Last year, I took my kids to Dallas for Spring Break. David couldn’t go because of work, so the three of us drove up to spend the week at my parents’, stopping at every Buc-ees along the way.
While we were there, the news starting to report more and more cases of the virus we kept hearing about. Cases were multiplying and spreading across the U.S. at an astounding rate. Cases were even reported in Corpus Christi, which is a bit more remote than the bigger cities.
I got the email that my kids’ preschool was closing for a week, and I started to panic. I didn’t want to stay in Dallas any longer, so we cut our trip short and again made the seven-hour drive home. This time we didn’t stop at Buc-ees.
The following week with all of us home was not so bad. We played, went to the beach and watched movies. Then the school emailed again saying that school would again be closed the following week. And the one after that. The teachers starting sending out packets for the kids to complete each week, but they didn’t get done, not without yelling and crying on both our parts.
I started to realize that our lives weren’t going to go back to “normal.” And I started to worry about my mental health, always precarious but now even more so because I had virtually no breaks from my kids. Eli’s sleeping pattern changed and he started waking up at 5 a.m. every morning, further compounding my stress and anxiety.
I finally gave up on the packets and starting teaching them what I could. We played more outside and watched more movies. We baked a lot. We survived.
Last Saturday I received my second vaccine and contemplated the past year. Even though my mental health has taken a hit, I survived. Not just survived but thrived in some ways. For one thing, I started blogging once a week, then twice a week. People started commenting on how much my blog has helped them or how I was brave. I was even asked to join State Rep. Todd Hunter’s Suicide Prevention Task Force and spoke at a symposium about my experience with suicide. I also had a mental health series published in the local paper. I became more confident and have evolved into a version of myself that I’m pretty proud of. A more authentic, more fearless version.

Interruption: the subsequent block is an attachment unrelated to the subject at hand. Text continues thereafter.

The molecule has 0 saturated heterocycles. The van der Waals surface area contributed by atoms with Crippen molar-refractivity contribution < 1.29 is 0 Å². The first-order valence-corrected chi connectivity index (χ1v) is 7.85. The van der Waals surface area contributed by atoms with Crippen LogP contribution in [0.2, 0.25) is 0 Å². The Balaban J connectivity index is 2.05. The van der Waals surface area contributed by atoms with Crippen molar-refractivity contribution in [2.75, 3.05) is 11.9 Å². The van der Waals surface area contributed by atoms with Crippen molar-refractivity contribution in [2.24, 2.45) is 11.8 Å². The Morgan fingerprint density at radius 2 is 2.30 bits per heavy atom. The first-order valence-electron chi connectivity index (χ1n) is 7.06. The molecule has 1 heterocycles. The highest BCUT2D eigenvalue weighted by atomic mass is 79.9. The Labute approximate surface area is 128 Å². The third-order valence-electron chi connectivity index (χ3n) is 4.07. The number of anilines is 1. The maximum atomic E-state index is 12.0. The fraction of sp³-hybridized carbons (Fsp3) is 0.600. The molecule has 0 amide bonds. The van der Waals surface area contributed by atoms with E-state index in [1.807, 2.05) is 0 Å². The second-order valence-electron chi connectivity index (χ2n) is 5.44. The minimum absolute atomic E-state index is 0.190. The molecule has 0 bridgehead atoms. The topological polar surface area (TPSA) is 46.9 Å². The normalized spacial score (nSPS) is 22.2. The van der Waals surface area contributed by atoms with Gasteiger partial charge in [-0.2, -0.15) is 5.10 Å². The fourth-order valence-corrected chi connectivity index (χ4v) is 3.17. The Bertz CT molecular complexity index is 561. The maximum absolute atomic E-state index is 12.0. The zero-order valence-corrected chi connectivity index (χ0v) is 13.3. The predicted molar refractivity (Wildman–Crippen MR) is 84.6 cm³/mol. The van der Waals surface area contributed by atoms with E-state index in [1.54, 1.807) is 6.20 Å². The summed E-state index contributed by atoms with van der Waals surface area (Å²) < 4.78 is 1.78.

I’m also able to go longer between ECT treatments, which has been my ultimate goal. I did gain 26 pounds in the past year, and sometimes that really bothers me, but I coped the best I could. If I come away from this only having gained weight, then I am considerably lucky, and I’m grateful.
I often joke that the pandemic is an introvert’s dream — socializing has never been my thing. But there’s really nothing funny about what we’ve been through. The past year has been gut-wrenching, difficult to say the least and heartbreaking for those who have struggled with COVID or lost a loved one. I’d like to believe that now more people are getting vaccinated, we’re closer to the end, but I just don’t know. I’m afraid to hope, but at the same time, I just can’t help but hope. Being optimistic is newly acquired, too.
So many of us will not come out of this nightmare unscathed. Millions will continue to struggle with their mental health, not to mention grief or financial ruin. I don’t mean to sound tone-deaf in writing about the positives I’ve gained this past year. I acknowledge and deeply sympathize for those who are struggling, whose lives are indelibly changed.
It’s only been a year, but there has been enough heartbreak for a lifetime. If you are experiencing any fraction of that I’m so sorry, I pray that this year will be a vast improvement.
One can only hope.